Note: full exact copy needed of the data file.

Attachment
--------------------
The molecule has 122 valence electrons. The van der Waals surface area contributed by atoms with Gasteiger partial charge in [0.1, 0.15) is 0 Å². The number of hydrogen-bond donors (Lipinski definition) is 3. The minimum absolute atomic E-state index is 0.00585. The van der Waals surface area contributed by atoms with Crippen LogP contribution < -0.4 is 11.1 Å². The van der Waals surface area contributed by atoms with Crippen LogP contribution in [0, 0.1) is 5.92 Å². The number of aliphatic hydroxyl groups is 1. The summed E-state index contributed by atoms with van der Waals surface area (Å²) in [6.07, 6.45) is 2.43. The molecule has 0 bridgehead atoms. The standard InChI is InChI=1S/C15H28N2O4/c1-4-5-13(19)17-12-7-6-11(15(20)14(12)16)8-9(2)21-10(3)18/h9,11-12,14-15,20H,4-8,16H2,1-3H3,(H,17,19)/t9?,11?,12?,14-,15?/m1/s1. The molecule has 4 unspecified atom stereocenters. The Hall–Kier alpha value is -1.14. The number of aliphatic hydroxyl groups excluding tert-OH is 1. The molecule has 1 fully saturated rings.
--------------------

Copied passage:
The molecule has 122 valence electrons. The van der Waals surface area contributed by atoms with Gasteiger partial charge in [0.1, 0.15) is 0 Å². The number of hydrogen-bond donors (Lipinski definition) is 3. The minimum absolute atomic E-state index is 0.00585. The van der Waals surface area contributed by atoms with Crippen LogP contribution < -0.4 is 11.1 Å². The van der Waals surface area contributed by atoms with Crippen LogP contribution in [0, 0.1) is 5.92 Å². The number of aliphatic hydroxyl groups is 1. The summed E-state index contributed by atoms with van der Waals surface area (Å²) in [6.07, 6.45) is 2.43. The molecule has 0 bridgehead atoms. The standard InChI is InChI=1S/C15H28N2O4/c1-4-5-13(19)17-12-7-6-11(15(20)14(12)16)8-9(2)21-10(3)18/h9,11-12,14-15,20H,4-8,16H2,1-3H3,(H,17,19)/t9?,11?,12?,14-,15?/m1/s1. The molecule has 4 unspecified atom stereocenters. The Hall–Kier alpha value is -1.14. The number of aliphatic hydroxyl groups excluding tert-OH is 1. The molecule has 1 fully saturated rings.